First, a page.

Bonfire night first aid
Every year, around 1,000 people visit A&E with a
firework-related injury in the four weeks around 5 November.
The most common injuries around Bonfire Night are burns and
debris in the eye - from bonfires, fireworks or sparklers; scalds -
from hot drinks, and smoke inhalation. Our first aid tips are
simple to learn and will help you be prepared to treat any of these
Burns or scalds
If someone’s got a burn or scald:
- • Run it under cold water for at least 10 minutes. You need to
completely cool their skin to prevent pain, scarring or further
- • If the burn is on a child, or if you think it’s a serious
burn (for example, if it’s deep, larger than the size of their
hand, or on the face, hands or feet) call 999/112 for an
- • Remove any jewellery or clothing near the burn (unless
they’re stuck to it).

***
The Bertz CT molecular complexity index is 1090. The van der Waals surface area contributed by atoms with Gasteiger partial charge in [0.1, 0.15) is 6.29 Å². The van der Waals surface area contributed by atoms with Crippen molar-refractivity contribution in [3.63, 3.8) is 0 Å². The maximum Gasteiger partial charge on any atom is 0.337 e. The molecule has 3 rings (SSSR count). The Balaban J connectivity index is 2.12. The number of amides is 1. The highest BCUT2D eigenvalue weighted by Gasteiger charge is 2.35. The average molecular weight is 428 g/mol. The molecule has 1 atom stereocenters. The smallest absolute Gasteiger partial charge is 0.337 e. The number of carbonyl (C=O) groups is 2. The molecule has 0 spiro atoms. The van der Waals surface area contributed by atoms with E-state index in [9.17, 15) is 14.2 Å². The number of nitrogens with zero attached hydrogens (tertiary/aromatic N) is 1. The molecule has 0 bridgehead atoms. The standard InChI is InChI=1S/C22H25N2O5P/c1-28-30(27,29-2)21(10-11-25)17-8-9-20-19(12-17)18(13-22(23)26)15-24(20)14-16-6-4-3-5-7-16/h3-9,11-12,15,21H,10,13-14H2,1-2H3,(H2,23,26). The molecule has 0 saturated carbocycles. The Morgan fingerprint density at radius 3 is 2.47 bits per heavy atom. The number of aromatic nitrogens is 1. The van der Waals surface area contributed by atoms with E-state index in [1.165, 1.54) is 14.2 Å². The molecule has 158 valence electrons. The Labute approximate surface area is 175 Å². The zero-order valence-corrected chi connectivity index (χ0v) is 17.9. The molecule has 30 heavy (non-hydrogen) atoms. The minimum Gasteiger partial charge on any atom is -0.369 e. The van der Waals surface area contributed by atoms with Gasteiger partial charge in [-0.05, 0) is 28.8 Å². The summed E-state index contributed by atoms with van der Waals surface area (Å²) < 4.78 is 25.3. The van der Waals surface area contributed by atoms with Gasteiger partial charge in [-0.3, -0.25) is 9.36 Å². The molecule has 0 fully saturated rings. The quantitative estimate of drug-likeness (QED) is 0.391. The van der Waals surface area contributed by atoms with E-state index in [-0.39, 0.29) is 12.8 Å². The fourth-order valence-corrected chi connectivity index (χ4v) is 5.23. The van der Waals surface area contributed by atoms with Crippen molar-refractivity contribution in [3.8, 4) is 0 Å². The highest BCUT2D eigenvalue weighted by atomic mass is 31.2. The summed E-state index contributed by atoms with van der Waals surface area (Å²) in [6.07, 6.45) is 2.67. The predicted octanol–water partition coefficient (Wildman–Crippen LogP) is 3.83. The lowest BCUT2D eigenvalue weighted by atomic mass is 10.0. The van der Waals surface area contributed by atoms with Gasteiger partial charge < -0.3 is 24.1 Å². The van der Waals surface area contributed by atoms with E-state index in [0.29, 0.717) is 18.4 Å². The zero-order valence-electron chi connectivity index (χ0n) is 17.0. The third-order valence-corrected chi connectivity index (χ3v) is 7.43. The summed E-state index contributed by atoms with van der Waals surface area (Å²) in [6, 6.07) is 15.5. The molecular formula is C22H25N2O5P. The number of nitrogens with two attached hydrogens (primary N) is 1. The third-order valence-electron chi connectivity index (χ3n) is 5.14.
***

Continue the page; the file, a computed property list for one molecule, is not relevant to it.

- • Don’t pop any blisters or apply creams – this can make it
- • Once cooled, cover the burn with cling film or a plastic
- • If necessary, treat them for shock , by laying them down with
their legs raised and supported above the level of their
More information about burns and scalds
Debris in the eye
If someone’s got something in their eye:
- • Tell them not to rub it, so they don’t make it worse.
- • Pour clean water over their eye to wash out what’s in there
and/or to cool the burn.
- • If this doesn’t work, try to lift the debris out with a damp
corner of a clean tissue.
- • If this doesn’t work either, don’t touch anything that’s
stuck in their eye – cover it with a clean dressing or non-fluffy
- • Then take or send them straight to hospital.
More information about eye injuries
If someone’s inhaled smoke fumes:
- • Move them away from the smoke so they can breathe in some
- • Help them sit down in a comfortable position and loosen any
tight clothing around their neck to help them breathe
- • If they don’t recover quickly, call 999/112 for an